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Clinical Trial to Evaluate the Endoscopic Ultrasound Guided Celiac Plexus Block for Treatment of Pain in Chronic Pancreatitis

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ClinicalTrials.gov Identifier: NCT03070210
Recruitment Status : Recruiting
First Posted : March 3, 2017
Last Update Posted : March 29, 2019
Sponsor:
Information provided by (Responsible Party):
Tyler Stevens, The Cleveland Clinic

Brief Summary:

AIM: To compare pain relief in patients randomly assigned to endoscopic ultrasound-guided celiac ganglia block (EUS-CGB) vs standard endoscopic ultrasound-guided celiac plexus block (EUS-CPB).

METHODS: This is a single-center, double-blind, randomized parallel-group study to assess the efficacy of EUS-CPB vs. EUS-CGB in patients with painful chronic pancreatitis.


Condition or disease Intervention/treatment Phase
Pancreatitis, Chronic Abdominal Pain Procedure: EUS-celiac ganglia block (EUS-CGB) Procedure: EUS-celiac plexus block (EUS-CPB) Not Applicable

Detailed Description:

Inclusion criteria include: age>18 yrs, ability for informed consent, chronic daily pancreatic-type abdominal pain.

Exclusion criteria include: pregnancy, malignancy, recent acute pancreatitis (within 2 months), elevated INR (>1.5) or low platelet count (<75 cells/mm3), allergy to eggs or "caine" anesthetics.


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Study Type : Interventional  (Clinical Trial)
Estimated Enrollment : 86 participants
Allocation: Randomized
Intervention Model: Parallel Assignment
Masking: Triple (Participant, Investigator, Outcomes Assessor)
Primary Purpose: Supportive Care
Official Title: A Randomized, Controlled Trial of Endoscopic Ultrasound Guided Celiac Plexus Blockade (EUS-CPB) With Standard Plexus Injection vs. Direct Celiac Ganglia Block for Treatment of Pain in Chronic Pancreatitis.
Actual Study Start Date : January 25, 2017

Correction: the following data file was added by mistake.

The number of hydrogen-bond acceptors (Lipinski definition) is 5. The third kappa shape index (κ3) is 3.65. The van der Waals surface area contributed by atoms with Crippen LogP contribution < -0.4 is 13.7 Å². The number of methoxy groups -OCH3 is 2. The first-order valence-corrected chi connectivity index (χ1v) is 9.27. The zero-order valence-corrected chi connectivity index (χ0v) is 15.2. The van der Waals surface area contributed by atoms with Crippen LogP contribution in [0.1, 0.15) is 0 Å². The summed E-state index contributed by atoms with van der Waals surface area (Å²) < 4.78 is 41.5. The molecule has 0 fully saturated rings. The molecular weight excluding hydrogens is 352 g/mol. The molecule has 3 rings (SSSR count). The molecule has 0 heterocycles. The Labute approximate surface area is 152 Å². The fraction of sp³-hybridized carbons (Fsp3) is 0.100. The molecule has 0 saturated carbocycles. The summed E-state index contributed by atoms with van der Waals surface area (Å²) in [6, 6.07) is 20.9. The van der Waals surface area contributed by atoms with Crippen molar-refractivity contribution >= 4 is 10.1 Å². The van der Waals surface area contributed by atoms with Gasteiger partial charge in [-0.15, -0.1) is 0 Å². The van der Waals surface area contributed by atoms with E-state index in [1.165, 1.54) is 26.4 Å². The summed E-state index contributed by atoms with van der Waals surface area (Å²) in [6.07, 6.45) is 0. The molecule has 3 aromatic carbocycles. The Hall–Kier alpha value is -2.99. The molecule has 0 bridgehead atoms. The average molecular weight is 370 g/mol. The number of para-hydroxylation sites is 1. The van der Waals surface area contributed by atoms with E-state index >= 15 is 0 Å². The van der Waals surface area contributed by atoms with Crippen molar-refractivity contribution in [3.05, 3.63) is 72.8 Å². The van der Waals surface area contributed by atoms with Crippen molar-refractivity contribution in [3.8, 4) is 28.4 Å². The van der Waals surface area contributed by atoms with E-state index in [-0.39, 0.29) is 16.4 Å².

Estimated Primary Completion Date : February 25, 2020
Estimated Study Completion Date : August 25, 2020

Resource links provided by the National Library of Medicine


Arm Intervention/treatment
EUS-celiac plexus block (EUS-CPB)
This is the standard technique. In this approach, the needle is passed through the body of the stomach adjacent the celiac artery into the retroperitoneal space in 1 or 2 passes. The injectate (bupivacaine or alcohol) is injected and spreads through the retroperitoneal space, effectively "bathing" all the ganglia.
Procedure: EUS-celiac plexus block (EUS-CPB)
In the arm of EUS-CPB, the procedure is going to be performed with the standard EUS-guided celiac plexus block with injection of bupivacaine into the retroperitoneal space.

Active Comparator: EUS-celiac ganglia block (EUS-CGB)
This is a more recent technique which has been often used. In this procedure, the needle is inserted under EUS guidance directly into as many ganglia as possible. For celiac ganglia <1cm in diameter, the solution is injected into the central point; for those ≥1 cm, a needle is advanced to the deepest point into the ganglia and solution is injected as the needle is slowly withdrawn. Injections are continued until an echogenic pattern is produced over the entire celiac ganglia.
Procedure: EUS-celiac ganglia block (EUS-CGB)